The play—with lovely costumes by Emilio Sosa—fires into some kind of life when Hayes/Levant begins to tell his bawdy jokes, showcasing Hayes’ talent to crack and flay juicy punchlines (even if women, in seamy scenarios, were often the butt of Levant’s jokes). Recalling a night with a prostitute named Sadie, Levant says the name was shared with his grandmother. “How am I supposed to make love to you when all I can think of are potato kugel and rosewater?” he tells her. He says he’s had great sessions with a new shrink, only to find out he’s another patient “with delusions of grandeur. Truth is, I got off easy. He told the gals in the women’s ward he was a gynecologist.”

Sarnoff desperately does not want Levant to joke about politics, sex, or religion—a red rag to a comic on a tear. We see some of Levant’s most famous jokes, and the way Hayes tells them exhibits an almost anti-pleasure in their delivery. We see Levant curdled with self-hatred and torment off- and onstage. The jokes feel like arrows that must be dispensed; Levant is in search of targets—to outdo himself in terms of edge and pith—rather than laughs.

What does he do for exercise, Paar asks Levant. “I stumble, then I fall into a coma.” Levant is close friends with God, he says, even if the latter has mood swings: “On the one hand he gives us Mahatma Gandhi and the polio vaccine; on the other Adolf Hitler and cartoon chipmunks that sing. Turns out he was a manic depressive.” And the notorious Arthur Miller/Marilyn Monroe joke, about her converting to Judaism for him. “Now that she’s kosher, he can eat her.”

Levant seems so psychologically and physically damaged by the time we meet him it feels long past time to take us back to the lands of how-did-it-get-so-bad (which isn’t clear). Hayes plays human roadkill with an all-too-believable soul-mangled misery, but the provenance of his terminal decline is too unknown for us to invest in the shell of a person in front of us. Bergl as June does as much as she can to sketch the intriguing land of the Levants’ marriage—and the love, collapse, and eddying control within it—but she is not given much to work with.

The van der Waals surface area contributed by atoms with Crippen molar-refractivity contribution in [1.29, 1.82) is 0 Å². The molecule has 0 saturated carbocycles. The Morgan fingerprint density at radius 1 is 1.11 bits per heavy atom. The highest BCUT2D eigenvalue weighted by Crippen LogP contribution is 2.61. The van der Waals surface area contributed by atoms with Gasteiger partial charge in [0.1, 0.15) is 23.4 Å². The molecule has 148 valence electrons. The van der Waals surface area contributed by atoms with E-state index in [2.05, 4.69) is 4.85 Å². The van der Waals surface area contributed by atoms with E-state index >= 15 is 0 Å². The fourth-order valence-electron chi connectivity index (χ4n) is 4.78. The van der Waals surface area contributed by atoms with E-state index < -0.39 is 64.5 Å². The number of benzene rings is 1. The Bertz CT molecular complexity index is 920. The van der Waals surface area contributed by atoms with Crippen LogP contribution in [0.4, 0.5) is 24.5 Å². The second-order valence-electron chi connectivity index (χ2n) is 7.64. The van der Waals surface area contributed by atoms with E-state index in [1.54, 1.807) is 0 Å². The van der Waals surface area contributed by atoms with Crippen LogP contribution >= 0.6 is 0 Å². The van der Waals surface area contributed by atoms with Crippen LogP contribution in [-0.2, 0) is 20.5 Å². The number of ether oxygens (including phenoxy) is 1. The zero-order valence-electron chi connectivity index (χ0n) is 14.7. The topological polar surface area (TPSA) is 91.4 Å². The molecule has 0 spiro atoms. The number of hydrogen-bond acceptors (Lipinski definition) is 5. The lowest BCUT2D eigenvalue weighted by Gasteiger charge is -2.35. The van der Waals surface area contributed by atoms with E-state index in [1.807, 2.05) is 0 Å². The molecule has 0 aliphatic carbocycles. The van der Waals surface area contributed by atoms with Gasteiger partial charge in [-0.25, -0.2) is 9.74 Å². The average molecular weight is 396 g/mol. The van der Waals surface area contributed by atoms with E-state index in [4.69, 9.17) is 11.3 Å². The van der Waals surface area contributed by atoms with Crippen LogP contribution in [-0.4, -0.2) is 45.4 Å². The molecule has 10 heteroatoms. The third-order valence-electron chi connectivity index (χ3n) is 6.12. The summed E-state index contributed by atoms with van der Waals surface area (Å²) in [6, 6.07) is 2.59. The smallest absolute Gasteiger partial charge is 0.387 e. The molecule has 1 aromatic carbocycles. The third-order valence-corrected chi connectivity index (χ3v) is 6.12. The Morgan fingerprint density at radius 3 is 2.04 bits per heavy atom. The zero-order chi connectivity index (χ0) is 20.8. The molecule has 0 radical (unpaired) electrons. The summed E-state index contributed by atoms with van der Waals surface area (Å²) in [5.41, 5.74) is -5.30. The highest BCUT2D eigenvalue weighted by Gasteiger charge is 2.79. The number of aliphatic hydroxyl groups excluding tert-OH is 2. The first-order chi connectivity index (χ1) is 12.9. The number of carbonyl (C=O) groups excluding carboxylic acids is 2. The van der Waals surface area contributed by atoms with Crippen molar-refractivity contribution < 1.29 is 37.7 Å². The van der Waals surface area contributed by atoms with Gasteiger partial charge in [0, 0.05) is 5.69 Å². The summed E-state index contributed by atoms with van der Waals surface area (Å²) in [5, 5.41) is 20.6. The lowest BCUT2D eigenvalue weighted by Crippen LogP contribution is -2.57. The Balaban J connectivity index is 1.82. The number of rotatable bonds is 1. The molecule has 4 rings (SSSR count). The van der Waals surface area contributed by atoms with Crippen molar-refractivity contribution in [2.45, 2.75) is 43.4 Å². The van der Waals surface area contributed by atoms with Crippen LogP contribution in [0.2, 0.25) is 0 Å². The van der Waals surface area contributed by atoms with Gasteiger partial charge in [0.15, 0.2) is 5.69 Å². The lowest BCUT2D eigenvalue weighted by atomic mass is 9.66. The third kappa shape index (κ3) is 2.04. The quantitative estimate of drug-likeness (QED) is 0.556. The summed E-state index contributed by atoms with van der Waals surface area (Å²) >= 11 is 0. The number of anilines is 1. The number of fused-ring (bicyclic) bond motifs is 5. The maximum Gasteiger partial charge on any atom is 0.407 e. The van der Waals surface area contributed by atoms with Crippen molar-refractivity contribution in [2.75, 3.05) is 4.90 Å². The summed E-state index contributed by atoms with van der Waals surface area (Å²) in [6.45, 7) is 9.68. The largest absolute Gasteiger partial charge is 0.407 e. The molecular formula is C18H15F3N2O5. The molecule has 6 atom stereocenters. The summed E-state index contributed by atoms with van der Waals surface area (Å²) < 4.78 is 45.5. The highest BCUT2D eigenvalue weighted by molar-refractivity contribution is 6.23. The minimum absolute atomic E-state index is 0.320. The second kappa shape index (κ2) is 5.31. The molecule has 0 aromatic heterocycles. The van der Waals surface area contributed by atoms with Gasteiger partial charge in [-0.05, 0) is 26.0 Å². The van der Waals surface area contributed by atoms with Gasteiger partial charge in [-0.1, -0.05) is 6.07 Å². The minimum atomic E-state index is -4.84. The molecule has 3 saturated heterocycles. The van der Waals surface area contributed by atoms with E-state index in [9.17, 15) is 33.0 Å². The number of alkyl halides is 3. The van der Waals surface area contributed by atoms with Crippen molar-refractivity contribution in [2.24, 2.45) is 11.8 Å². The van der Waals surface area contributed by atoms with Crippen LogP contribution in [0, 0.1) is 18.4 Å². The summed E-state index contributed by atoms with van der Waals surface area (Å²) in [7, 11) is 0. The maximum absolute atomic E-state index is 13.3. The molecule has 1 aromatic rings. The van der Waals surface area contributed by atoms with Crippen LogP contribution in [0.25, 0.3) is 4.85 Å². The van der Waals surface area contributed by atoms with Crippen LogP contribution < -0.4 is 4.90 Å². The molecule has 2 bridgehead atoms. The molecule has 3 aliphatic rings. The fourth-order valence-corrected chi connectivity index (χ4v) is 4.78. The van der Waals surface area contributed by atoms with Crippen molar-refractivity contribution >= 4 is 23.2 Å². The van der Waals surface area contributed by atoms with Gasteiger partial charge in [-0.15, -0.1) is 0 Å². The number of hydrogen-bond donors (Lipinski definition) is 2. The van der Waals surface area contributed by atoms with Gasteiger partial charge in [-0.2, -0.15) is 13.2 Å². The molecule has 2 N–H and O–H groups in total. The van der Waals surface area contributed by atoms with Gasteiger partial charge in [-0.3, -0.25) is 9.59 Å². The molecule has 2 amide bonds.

Central to Levant’s suffering in Good Night, Oscar is his relationship to the music of George Gershwin, which he played on the piano. Strains of “Rhapsody in Blue” leave Levant in a frozen, literally floored state, beset by auditory hallucinations of Gershwin himself (a suavely opaque John Zdrojeski). The lighting changes (by Carolina Ortz Herrera and Ben Stanton) at these moments effectively signal Levant’s descent into an inner madness, but the verbal exchanges between Levant and Gershwin are overlong and bizarre avenues.

Levant loved playing Gershwin on the piano, but it also drove him crazy that none of his own compositions had become as well-known. His acclaimed playing of such classics was a torture for him; Gershwin “showed me the limits of my talent…I couldn’t compete, not with that kinda brilliance,” Levant says. Theirs was “a neurotic love affair.”

Having necked another industrial dose of Demerol, it is a love Levant ultimately capitulates to. This is probably to his own detriment if the play is to be believed, yet thankfully in this show because Hayes’ crowning moment in Good Night, Oscar is playing “Rhapsody in Blue” on the piano—a combination of a kind of entranced emotional earthquake and breathtaking technical mastery; maybe a Tony nomination will be attendant on it, or Hayes will perform it on the night.

The play’s postscript features Levant recognizing the depths of his malady, and Sarnoff remarking that if Levant’s degrading of women, “insulting the Jews,” and turning his own psychoses and pain into comedy “augurs the future of television, well then I rue the day.” The audience debases itself by finding such things funny, Sarnoff says.

He may be right, but our audience’s wry murmur at this moment signifies a shared knowledge of exactly where TV—comedy and otherwise—and its audiences have ended up. Today, any TV executive like Sarnoff would relish the controversy and heat, especially during sweeps, that Levant once supplied. In Good Night, Oscar, Levant is a harbinger of pop-culture, for good and ill, to come—and the demons of all kinds that have shaped it.